posted about 3 years ago
Hi Rouge Melon

Piju is right - don't be lonely! Come and join our Facebook page - "PhD ideas exchange"

N
posted
18-Dec-17, 09:10
edited about 6 seconds later
Avatar for emmawood
posted about 3 years ago
Sometimes we want to be in charge and identify with ourselves sometimes. Connections with our inner selves can be lost in the constant distraction from friends, gadgets and unnecessary demands. Against the popular notion that being alone is weird, we search for moments of peace with ourselves. Such moments have triggered great ideas for successful icons like Albert Einstein and Isaac Newton. It is important to consider how solitude could increase and boost your level of success. Now you are one path to becoming a great hero in your life.
posted
22-Dec-17, 02:28
by iwan
Avatar for iwan
posted about 3 years ago
Motivation is really an individual thing. The fear of failure or not being able to present substantial data on my thesis defence day is enough to get me all anxious. But after some time, i am able to direct that energy into meticulous planning and execution of my lab work. Im in year two now, and the first year was hard not so much about finding my feet, but my labmates are horrible people to work with. So i get how you feel about the lonely part. My advise to you is interact with people in other labs/offices. At least have a working relationship with them. Being friends on a personal level is just a bonus.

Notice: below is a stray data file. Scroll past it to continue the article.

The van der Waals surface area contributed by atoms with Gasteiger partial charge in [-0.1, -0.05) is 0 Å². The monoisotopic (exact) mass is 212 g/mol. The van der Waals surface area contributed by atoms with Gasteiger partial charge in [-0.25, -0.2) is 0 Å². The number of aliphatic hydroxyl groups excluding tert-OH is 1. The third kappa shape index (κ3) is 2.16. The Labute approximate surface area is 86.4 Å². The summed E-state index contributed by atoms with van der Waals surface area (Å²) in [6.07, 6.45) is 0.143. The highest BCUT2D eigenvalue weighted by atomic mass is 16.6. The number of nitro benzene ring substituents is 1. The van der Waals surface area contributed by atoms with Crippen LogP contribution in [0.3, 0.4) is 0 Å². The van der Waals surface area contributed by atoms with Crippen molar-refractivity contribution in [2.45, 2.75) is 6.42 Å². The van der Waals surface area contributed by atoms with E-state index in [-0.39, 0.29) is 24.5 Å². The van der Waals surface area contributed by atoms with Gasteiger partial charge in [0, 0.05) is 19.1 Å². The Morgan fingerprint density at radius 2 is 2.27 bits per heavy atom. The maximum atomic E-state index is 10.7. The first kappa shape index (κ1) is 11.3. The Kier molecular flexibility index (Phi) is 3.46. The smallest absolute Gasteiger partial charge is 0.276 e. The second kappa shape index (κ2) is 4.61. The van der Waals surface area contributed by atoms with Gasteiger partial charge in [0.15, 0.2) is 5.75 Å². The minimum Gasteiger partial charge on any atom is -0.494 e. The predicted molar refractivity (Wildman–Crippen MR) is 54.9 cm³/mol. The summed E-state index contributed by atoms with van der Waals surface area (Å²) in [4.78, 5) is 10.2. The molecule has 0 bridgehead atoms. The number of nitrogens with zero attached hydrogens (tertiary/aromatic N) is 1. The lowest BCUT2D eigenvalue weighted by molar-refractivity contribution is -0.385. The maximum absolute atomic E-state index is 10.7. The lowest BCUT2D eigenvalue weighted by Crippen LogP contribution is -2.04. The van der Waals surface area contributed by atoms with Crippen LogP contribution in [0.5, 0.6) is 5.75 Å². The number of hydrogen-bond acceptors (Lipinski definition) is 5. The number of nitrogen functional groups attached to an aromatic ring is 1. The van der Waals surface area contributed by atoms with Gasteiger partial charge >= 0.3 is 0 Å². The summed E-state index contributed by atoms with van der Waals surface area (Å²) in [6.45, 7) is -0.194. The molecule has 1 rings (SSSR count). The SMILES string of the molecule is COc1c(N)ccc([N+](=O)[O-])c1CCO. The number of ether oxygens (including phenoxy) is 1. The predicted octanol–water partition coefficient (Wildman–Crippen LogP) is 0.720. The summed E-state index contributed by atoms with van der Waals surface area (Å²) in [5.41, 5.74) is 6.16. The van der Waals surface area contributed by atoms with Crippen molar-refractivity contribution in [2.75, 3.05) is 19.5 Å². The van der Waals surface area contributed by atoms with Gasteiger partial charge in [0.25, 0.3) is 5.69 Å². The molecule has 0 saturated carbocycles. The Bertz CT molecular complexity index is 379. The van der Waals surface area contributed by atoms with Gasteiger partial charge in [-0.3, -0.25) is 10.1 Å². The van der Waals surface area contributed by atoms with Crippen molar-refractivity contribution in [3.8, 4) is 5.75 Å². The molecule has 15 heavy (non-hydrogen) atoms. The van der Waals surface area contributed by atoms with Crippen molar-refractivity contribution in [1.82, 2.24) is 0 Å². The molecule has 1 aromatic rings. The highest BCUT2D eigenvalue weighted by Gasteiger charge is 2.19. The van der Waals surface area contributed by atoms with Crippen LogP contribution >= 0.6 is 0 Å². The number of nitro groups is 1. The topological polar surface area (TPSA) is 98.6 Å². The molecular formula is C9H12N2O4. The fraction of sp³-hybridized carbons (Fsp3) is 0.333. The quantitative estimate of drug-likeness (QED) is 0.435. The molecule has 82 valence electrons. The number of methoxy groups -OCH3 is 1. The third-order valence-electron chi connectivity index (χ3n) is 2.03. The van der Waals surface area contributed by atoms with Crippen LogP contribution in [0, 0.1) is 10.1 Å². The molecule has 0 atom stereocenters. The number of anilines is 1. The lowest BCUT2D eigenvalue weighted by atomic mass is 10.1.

As for friends outside the institution it is a must because you need a shoulder to cry on from time to time. Get in touch with your family, for they are the most important people in your life.

Pm me if you need someone to talk to. Itd be great to know somebody outside of singapore.
posted
22-Dec-17, 14:07
edited about 8 seconds later
Avatar for Risfy1994
posted about 3 years ago
Hi dear! Please, just remember that you have already contributed many time, energy and your resources to this work, so it is definitely worth to be finished!
posted
04-Jan-18, 04:19
by Jane92
Avatar for Jane92
posted about 2 years ago
I'm in the exact same position, i have only just started, i'm drowning in literature and to top it all off i've been asked to write 2 papers in the next couple of months, as well as start my research out in the field.

To be honest, at first I felt like I genuinely didn't know what i was doing and so I did nothing, I went into uni and just sat on my phone all day.

But luckily I have excellent supervisors who are highly motivated - so they've steered me into the direction of tasks ( noted above ). So my advise to you, and to myself... is to take baby steps, each day. Don't put too much pressure on yourself.

In regards to being alone, I totally sympathise - i'm from the UK but moved to NZ for my PhD, I know no one and it's very isolating - however it's like any University journey, it takes time to make friends and to find your feet. You're at the very beginning of a big journey ahead, everything isn't going to fall into place straight away. Chin up - and remember, baby steps.